Term Sheets

“Nah I ain’t passed the bar but I know a little bit.”
Jay Z, “99 Problems

Let’s face it: term sheets can be complicated, but terms matter and you should understand them.  The most important elements of term sheets are (i) valuation, (ii) liquidation preference, and (iii) voting.  In this month’s edition of SanFranciscoVC’s Guide to Term Sheets, I’ll explain “constructive termination” and its effects.

Constructive termination usually pertains to a CEO and founders in a term sheet, but it is also found in employment letters of key employees.  It means that an employee is effectively terminated without cause if one or more events are triggered, which often leads to partial or full acceleration of options, severance payments or both.  One such event is if there is a diminution in an employee’s duties and title, e.g., the President is demoted to the VP of Biz Dev.  This can also occur if the employee keeps a COO title, for example, but a President is hired above him/her and takes a substantial portion of the COO’s duties.  Constructive termination would also kick in if the employee’s salary stayed the same, but s/he is demoted.

Additionally constructive termination can be geography-defined, e.g.,  the acquiring company consolidates operations 200 miles away.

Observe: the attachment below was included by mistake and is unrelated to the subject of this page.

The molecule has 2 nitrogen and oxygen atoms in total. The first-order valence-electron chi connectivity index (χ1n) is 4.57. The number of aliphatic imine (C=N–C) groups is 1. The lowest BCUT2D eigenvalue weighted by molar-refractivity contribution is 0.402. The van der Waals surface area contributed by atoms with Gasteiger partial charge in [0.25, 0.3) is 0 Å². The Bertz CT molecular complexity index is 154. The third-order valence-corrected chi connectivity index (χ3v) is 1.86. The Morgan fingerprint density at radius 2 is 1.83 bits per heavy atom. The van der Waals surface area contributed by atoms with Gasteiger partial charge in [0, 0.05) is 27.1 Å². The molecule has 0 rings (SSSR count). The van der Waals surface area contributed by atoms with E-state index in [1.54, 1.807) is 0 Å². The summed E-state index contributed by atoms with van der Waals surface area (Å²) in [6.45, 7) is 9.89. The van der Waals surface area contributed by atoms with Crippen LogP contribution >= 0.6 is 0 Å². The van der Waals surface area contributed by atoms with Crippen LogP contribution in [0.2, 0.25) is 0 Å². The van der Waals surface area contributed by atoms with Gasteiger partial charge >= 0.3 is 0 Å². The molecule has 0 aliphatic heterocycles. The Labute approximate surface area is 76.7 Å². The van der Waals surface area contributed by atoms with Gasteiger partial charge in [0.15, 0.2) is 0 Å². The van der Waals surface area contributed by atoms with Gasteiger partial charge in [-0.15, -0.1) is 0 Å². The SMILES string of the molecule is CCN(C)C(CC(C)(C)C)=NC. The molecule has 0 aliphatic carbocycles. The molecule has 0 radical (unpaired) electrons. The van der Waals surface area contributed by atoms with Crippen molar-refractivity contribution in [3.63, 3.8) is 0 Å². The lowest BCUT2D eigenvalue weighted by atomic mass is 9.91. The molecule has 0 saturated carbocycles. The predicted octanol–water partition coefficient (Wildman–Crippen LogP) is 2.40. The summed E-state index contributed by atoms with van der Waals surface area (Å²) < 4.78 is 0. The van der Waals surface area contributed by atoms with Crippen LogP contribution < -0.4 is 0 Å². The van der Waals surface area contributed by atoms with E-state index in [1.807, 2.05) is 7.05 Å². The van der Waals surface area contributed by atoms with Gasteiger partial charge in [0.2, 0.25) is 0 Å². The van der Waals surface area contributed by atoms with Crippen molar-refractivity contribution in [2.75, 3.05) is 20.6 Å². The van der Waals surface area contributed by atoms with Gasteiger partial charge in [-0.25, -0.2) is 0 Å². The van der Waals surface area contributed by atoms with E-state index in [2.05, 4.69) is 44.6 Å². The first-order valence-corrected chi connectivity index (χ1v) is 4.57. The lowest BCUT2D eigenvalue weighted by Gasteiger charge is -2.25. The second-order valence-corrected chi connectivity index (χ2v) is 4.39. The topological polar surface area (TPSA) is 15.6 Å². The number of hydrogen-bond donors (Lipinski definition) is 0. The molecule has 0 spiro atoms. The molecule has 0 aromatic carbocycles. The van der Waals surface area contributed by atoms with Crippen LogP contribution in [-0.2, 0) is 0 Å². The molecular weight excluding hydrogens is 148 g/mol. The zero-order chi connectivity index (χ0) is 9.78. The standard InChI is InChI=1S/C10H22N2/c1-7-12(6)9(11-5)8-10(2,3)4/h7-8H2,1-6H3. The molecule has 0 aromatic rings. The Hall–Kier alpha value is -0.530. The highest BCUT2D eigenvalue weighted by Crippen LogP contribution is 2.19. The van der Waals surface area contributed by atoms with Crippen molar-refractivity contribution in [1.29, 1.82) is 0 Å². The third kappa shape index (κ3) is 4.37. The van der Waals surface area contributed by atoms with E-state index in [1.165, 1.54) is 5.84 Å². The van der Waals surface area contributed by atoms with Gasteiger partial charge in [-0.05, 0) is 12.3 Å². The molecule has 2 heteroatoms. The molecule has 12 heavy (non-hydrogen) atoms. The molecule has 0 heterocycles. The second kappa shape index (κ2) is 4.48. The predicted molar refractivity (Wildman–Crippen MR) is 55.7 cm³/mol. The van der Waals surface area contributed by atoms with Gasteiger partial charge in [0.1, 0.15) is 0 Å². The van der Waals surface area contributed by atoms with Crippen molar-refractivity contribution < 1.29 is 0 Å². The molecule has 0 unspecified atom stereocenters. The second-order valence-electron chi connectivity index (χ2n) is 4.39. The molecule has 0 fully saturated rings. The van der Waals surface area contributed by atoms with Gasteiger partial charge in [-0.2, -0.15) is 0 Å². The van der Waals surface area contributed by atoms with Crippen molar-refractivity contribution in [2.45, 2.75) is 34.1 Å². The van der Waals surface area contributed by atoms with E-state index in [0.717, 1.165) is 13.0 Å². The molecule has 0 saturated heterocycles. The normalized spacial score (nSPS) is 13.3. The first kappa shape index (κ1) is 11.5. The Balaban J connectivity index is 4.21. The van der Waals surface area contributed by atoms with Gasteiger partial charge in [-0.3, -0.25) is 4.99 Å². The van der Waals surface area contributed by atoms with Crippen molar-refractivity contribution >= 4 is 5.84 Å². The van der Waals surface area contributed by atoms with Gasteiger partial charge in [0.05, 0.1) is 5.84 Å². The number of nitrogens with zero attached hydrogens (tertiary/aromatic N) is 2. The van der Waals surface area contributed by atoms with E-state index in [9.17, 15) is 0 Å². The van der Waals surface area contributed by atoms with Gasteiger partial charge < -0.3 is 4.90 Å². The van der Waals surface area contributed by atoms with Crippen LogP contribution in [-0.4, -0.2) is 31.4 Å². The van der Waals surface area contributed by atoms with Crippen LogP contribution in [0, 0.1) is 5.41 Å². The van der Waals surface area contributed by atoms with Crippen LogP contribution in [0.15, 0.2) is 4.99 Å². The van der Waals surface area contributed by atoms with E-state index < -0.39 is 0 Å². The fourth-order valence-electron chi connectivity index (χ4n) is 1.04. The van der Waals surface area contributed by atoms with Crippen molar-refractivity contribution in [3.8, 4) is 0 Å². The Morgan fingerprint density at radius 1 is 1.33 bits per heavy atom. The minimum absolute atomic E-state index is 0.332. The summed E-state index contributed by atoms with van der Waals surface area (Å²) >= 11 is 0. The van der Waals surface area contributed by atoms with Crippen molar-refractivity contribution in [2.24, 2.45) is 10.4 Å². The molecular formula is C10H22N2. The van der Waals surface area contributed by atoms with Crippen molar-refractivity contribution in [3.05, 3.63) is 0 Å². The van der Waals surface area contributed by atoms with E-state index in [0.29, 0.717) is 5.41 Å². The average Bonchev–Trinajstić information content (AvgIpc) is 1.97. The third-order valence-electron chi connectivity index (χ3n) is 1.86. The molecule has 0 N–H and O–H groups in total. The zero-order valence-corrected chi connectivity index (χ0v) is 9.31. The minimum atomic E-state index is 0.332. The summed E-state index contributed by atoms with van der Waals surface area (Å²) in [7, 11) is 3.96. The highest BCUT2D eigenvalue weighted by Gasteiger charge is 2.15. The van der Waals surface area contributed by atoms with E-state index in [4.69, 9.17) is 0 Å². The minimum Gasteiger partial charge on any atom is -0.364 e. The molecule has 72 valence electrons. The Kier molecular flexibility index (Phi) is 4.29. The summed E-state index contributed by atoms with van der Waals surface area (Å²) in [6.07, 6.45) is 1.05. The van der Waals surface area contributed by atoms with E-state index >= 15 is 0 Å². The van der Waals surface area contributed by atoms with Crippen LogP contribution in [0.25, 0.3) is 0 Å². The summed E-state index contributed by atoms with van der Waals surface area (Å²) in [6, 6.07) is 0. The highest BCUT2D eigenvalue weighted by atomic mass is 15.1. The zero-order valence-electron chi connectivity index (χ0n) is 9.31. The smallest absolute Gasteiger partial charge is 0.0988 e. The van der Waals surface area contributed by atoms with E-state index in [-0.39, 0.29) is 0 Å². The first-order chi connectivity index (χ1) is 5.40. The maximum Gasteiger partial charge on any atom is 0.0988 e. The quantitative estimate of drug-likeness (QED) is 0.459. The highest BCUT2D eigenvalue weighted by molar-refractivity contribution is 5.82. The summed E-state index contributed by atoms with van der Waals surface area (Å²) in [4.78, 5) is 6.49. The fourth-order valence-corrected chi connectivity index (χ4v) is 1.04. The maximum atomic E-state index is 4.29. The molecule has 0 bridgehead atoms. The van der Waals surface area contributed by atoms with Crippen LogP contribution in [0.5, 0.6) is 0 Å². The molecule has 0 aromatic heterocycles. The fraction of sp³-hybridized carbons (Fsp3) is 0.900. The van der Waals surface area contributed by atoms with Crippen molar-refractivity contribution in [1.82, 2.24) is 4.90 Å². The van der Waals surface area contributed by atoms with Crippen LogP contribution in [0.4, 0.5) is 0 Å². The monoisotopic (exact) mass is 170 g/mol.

The above two examples do not need to be exclusive.  That is to say, a term sheet can state that constructive termination is triggered when the company moves more than x miles away, and the role of the individual is diminished.

In practice, it is “employee-friendly” to have constructive termination in a term sheet.  However, some courts (especially in California) will recognize constructive termination even if it is not in the corporate docs.   Conversely, if you define constructive termination in your docs in any way, courts will recognize that is has already been addressed.  For example, if you define constructive termination in a term sheet by stating it is defined only if the company moves more than 500 miles away, an employee would have a hard time in court proving constructive termination if his/her role or duties are greatly reduced because s/he had a chance to address constructive termination earlier and did not.